Finally, keep in mind that a governor can add issues to a special session at any time. However, he cannot extend the 30-day maximum for a called session. Instead, he gets to call as many special sessions as he wishes. So, those of us who have to follow this circus in person must prepare ourselves for this to become our summer of discontent.

Other dead bills of interest to you

As we look back to this weekend, other bills that failed to cross the finish line before sine die included SB 21 by Huffman/Leach (“rogue judge” sanctions), HB 2779 by Leach/Huffman (judicial pay raises), and HB 3452 by Jetton/Huffman (judicial conduct commission sanctions)—the first two of which Rep. Leach (R-Plano) refused to bring to the House floor for final approval due to opposition from segments of the judiciary, and the latter of which the House voted down due to similar opposition. As a result, there will be no third tier pay raise for the judicial branch from this regular session.

We have been told that the judges—a vocal group of whom rejected a 10-percent third tier pay raise issue during the regular session by insisting upon an unprecedented 23-percent across-the-board pay raise—are going to ask the governor to add judicial compensation to a special session. However, that issue did not make the governor’s first cut, and adding it to a special session does nothing to change the nature of the impasse. If you recall, we went into the recent regular session telling you that such a raise was highly unlikely, and our prediction proved accurate. But for reasons still unknown to us, a sizeable segment of the judiciary was apparently operating under the assumption that large, across-the-board pay raises were a lead-pipe cinch this session, and as a result, they found a way to snatch defeat from the jaws of a partial victory at the end of the session by refusing to accept a compromise due to their own wishful thinking. Ultimately, those judges may have learned a lesson about wishful thinking at the legislature that was taught to us by a good friend: “Wish in one hand and spit in the other and see which one fills up first.” (OK, it wasn’t “spit,” but we are trying to keep this a family-friendly production.)

Funding updates

But enough with the sour grapes! Let’s focus on some positive news. For starters, all three priority issues identified before the session by TDCAA’s Compensation Committee are heading to the governor to become law. They include:

Pay parity: Making certain elected felony prosecutors eligible for a 5-percent salary increase after 12 years of service, in a manner identical to that currently enjoyed by the judges, passed twice: Via SB 2310 by Hinojosa/Smith, and as part of the larger judicial branch omnibus bill, HB 3474 by Leach/Hughes.

Cross-credit for elected prosecutors and judges: The language granting elected judges and prosecutors credit for their service in the other role is also part of HB 3474 by Leach/Hughes. (That’s a massive bill to read, so for a simpler version, check out the proposed changes to Government Code Chapter 46 in the text of HB 2734 by Murr, which was the stand-alone cross-credit language rolled into the omnibus bill before its final passage.)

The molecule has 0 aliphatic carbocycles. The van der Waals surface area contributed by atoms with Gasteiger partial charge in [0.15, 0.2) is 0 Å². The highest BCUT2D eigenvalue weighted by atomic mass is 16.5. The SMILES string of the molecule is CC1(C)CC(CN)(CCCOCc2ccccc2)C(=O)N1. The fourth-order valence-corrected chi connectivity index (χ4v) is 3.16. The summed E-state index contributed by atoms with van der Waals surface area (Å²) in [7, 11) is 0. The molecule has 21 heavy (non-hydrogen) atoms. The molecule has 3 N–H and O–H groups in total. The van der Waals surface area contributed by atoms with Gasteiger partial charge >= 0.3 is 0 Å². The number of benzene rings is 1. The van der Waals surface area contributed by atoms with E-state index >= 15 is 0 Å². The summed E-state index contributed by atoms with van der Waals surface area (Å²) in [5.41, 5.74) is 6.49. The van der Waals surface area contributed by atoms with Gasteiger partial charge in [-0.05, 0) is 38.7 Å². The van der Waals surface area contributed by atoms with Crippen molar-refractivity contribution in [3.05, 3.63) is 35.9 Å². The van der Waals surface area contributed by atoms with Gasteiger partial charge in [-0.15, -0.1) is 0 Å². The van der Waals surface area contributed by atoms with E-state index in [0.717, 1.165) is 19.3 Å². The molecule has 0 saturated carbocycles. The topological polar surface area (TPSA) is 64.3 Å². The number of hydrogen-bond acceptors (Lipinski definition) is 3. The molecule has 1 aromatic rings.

Rural prosecutors grant funding: Annual six-figure personnel grants to prosecutors in jurisdictions with a population of less than 300,000 passed as SB 22 by Springer/Guillen. This bill will roughly double the amount of annual funds the State of Texas provides for local criminal prosecutions, and along with the funds provided for local sheriffs and constables, it can truly be called a “game changer” for local public safety going forward.

The success of these priority issues would not have been possible without the leadership, organizational efforts, and time commitments of TDCAA Legislative Committee co-chair Jennifer Tharp (Comal County CDA), TDCAA Compensation Committee chair Staley Heatly (46th Judicial DA), and the members of those committees who got those bills filed and who sacrificed their time to testify for those bills and shepherd them through the legislative process. Well done!

One final word here: We are already receiving inquiries about the personal salary impacts of all this legislation. For starters—the bills have not been signed into law yet! So please, we are happy you are excited, but maybe tap the brakes on that for a minute. And even if signed, the bills don’t take effect until September. Now, that being said, we are happy to try to answer those questions for you, but please, PLEASE read the bills for yourself before calling us. If you don’t, we are going to ask you do that before we try to answer your question(s) because: 1) you may be able to answer your question for yourself, and 2) we can’t explain the impact of these different bills unless you have a basic understanding of what each of them does. Thanks in advance!

Prosecutor accountability

A compromise version of HB 17 by Cook/Huffman passed both chambers and now awaits the governor’s imminent signature. Most of the final enrolled bill mirrors the negotiated language initially passed by the House, with an additional prohibition against instructing assistant prosecutors or outside law enforcement agencies or officers to refuse to enforce or arrest for a class or type of criminal offense. Read the final enrolled version for all the details.

While none of you were probably eager to have a new ground of removal added to that current statute, we think it’s fair to say that this bill reflects a measured approach to the problem that avoids many of the potentially negative collateral consequences that other legislation posed, and once again, that successful outcome is entirely due to the hard work of those prosecutors who came to Austin to work tirelessly on this issue this session. Good job and good effort, everyone!